These two lay-outs for Witherspoon’s name-card clearly depict each of the two relationships between individual and organization outlined above. The Japanese side presents the individual as inside the organization, (‘uchi’) while the English version represents the opposite relationship—the organization as subsumed within the individual (‘I’).  Consequently,the relationship between individual and organization is reversed on the two sides of this card. Yet at the same time you can see that both individual and society are present on both sides of the card; it is the prioritization of one aspect encompassing the other that creates the difference in lay-outs.


(3) Birth Registration

The birth of a baby has social implications that ripple beyond the individual baby and its caregivers. Many countries require documentation of a baby’s birth as a basis for establishing the baby’s social identity and citizenship. Two common types of birth identification are pictured below:

*Keep in mind that not all societies have set up systems of birth documentation, and even among those that have, some don’t function in practice.


The birth certificate and family registry shown above are two very common forms of birth registration. Notice how the design of each form “frames” the baby’s relationship to society. Which form identifies a baby in a Type 1 society?  Which baby is born into a Type 2 society? How does the design of the form tell you this? (Hint: Notice where each baby’s information appears on the form.)




Birth Registration Quiz

Repercussions exist for each type of birth registration shown aboveósome of which have wide-ranging or serious effects.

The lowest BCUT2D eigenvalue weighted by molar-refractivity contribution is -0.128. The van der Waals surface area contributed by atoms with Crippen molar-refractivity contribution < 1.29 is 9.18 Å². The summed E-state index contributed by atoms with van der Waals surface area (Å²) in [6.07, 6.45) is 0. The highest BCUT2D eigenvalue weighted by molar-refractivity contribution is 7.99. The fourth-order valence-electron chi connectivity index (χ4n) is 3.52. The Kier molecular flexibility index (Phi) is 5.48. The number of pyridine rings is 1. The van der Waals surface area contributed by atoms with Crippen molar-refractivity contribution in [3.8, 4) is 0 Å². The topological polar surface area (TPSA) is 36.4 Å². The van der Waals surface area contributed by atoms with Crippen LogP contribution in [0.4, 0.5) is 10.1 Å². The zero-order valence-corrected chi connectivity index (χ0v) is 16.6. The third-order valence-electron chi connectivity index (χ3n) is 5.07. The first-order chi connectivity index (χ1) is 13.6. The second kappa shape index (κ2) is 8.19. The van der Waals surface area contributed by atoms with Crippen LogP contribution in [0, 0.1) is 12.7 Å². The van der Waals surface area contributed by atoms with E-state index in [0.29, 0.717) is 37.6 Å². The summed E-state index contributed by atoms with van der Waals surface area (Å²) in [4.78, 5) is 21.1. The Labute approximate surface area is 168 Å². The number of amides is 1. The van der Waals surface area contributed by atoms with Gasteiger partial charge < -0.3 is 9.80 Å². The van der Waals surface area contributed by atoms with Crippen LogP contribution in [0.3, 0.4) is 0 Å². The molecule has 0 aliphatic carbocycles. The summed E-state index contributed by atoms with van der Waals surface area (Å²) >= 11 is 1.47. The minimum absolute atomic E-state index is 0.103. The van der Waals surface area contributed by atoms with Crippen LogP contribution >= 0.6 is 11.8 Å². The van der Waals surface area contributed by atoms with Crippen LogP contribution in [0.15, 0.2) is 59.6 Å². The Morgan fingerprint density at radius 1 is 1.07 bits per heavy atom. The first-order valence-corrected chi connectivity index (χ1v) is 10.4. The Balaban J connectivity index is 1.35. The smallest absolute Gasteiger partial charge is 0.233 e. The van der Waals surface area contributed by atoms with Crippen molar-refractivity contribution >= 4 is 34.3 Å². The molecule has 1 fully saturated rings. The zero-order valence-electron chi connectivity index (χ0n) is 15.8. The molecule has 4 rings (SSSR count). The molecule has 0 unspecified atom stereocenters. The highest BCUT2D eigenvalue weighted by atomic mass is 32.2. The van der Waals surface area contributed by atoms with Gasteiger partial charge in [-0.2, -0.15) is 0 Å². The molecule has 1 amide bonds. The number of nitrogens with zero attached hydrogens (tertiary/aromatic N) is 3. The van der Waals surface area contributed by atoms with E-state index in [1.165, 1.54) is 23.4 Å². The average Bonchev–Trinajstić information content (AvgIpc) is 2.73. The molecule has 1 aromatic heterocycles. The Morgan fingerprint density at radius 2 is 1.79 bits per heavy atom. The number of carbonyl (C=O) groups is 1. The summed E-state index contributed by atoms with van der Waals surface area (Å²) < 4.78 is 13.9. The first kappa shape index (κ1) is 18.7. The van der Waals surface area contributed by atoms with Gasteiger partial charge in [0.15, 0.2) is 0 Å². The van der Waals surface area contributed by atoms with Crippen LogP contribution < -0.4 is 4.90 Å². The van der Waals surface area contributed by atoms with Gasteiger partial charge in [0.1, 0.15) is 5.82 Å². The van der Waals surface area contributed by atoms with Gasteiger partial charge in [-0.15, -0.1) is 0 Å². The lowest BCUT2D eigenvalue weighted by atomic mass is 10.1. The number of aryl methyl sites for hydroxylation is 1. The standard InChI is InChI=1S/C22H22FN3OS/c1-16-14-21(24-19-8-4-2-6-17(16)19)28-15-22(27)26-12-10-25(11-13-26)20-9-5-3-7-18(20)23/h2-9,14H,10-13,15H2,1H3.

See if you can figure out which registration type creates each of the repercussions listed below. Drag the registry type you think best matches each numbered explanation into the box beside it.

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Explanations for registration choices


Country Registration Quiz

Which form of birth registration do you think is used in each of the countries listed below? Match each country with the registry form you think it uses by dragging the appropriate form into the box beside it.

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Explanations for country choices


This quiz still tells us some important things, even though the geographical range of countries is limited:

  • Type 1 societies appear to be common in Asia (including India, East and Southeast Asia). The individual in these societies is viewed within a social frame (as depicted in the family registry). Yet the social frame itself can differ considerably from society to society.
  • Type 2 societies are common in Europe and North America. In these societies the individual is identified as the basic unit of society (as depicted in the birth certificate). The social frame is viewed as within the individual. The particular type of individual identified in the Type 2 perspective evolved only in one world area: Europe (especially northern Europe). It was then dispersed, for example, to North America (Canada and the U.S.) through European colonization.
  • Indigenous societies, including Native Americans in North and South America, Inuit in polar regions, !Kung Bushmen in the Kalahari, Ainu in Japan; tribal societies in China, Burma, Indonesia, and other Asian societies, (to name a few) have also been Type 1 societies.
  • This is a bit simplified, but we will orient you further in the final module.



Key #2 orients you to different (and opposite) ways of representing everyday transactions that you may encounter when you move abroad. But it is crucial for you to realize that behind these seemingly minor formatting differences in everyday life are nothing less than the two opposing ways of framing relationships between individual and society that are the basis of Key #1.